Judging by the comments on my first update on the meeting with Jenny Willott (boy am I starting to get tired of typing that phrase now) I just want to clarify that what I'm trying to do is to give an account of how the meeting went and the arguments that were made - but that doesn't mean I agree with everything Jenny said or that I think that everything's magically okay even when I do agree with something.
So, despite the meeting revealing precisely what I feared - that the government won't budge an inch on the time limit - I'm hopeful that the meeting did do some good. This is because I took the opportunity to raise a few, relatively minor (compared to the time limit anyway) issues that have been causing difficulties to disabled people for ages but that would be relatively easy to fix.
Here's the list of what I raised:
1) The DWP publishes documents on its website - such as press briefings, guides to the different types of benefits, policy proposals and, crucially, consultations on welfare reform - in downloadable pdf file formats. Now obviously some people affected by the welfare reforms aren't necessarily able to read - due to severe dyslexia or being partially sighted, for example. So, these people use special software which reads web pages and documents out to them. But this software can't read pdf files. And this means that a significant number of people are dependent on somebody converting consultation documents and the like into Word files (which the software can handle) so that they can access them. Which means that these people are effectively excluded from government consultations on changes that will effect their lives.
So all I did was ask Jenny whether she might be able to get the DWP to make documents available on its website in accessible formats. Judging by her reaction she had no idea that this was a problem (as I imagine no one within the DWP had either) and she seemed to be very happy to get something done about it - either by speaking to the DWP herself, or getting Steve Webb to do it or getting the new Lib Dem disability spokesman to do it (I can't remember which one she said she'd do but she did definitely say she'd try and do something about it). As this is such an easy and simple change to make, I can't see any reason why it should be a problem so hopefully within a very short period of time we'll start to see the DWP publishing documents in an accessible format. Not particularly a big win but, as forced labour using Tesco likes to say: every little helps.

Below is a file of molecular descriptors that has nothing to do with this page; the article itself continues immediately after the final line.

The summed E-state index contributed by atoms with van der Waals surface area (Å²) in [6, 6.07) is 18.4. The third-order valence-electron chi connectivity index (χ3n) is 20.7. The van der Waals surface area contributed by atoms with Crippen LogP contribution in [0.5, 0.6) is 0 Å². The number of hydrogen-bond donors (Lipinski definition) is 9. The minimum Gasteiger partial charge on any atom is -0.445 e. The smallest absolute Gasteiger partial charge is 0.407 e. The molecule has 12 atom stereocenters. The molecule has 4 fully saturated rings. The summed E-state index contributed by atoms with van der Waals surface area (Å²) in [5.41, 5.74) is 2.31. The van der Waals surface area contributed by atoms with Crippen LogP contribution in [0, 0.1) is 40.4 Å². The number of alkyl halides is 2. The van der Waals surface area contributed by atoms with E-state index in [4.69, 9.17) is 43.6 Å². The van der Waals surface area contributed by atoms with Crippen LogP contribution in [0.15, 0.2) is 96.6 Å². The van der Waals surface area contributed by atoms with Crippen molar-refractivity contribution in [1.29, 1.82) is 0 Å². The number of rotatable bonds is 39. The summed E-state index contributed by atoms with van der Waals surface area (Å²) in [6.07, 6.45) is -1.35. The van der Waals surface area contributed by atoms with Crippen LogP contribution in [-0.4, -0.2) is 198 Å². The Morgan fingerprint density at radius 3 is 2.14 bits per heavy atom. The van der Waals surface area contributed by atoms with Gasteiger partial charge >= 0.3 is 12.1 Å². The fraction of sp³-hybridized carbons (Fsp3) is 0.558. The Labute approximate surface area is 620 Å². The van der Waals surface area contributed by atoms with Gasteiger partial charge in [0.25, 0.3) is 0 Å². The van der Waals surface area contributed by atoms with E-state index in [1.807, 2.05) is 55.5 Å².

2) One of the minor but significant changes the government has made is to give disabled people going to Atos interviews (as part of the Work Capability Assessment) the right to have the interview recorded and to be given a copy of the recording. Previously Atos refused to allow recording unless it was performed by a qualified sound engineer and recorded to a standard of quality which, as an electronic engineer I can guarantee you, would be impossible to achieve and would cost tens of thousands of pounds just to attempt it. So basically, Atos didn't want people to be able to record what was happening in interviews and catch them out if they misrepresented what claimants had said (as has been documented as happening on several occasions) and this change will overturn that and give claimants a bit of a fairer chance if they have to go to appeal.
But the problem is that this isn't a well publicised change and a lot of people going to interviews probably won't know that they now have the right to have a recording made of the interview. So I asked Jenny if the new Lib Dem disability spokesman could make sure that this was properly publicised to make sure that everyone going to interview knew about this. And, again, I felt confident from Jenny's reply that she would do her best to make sure that that happens.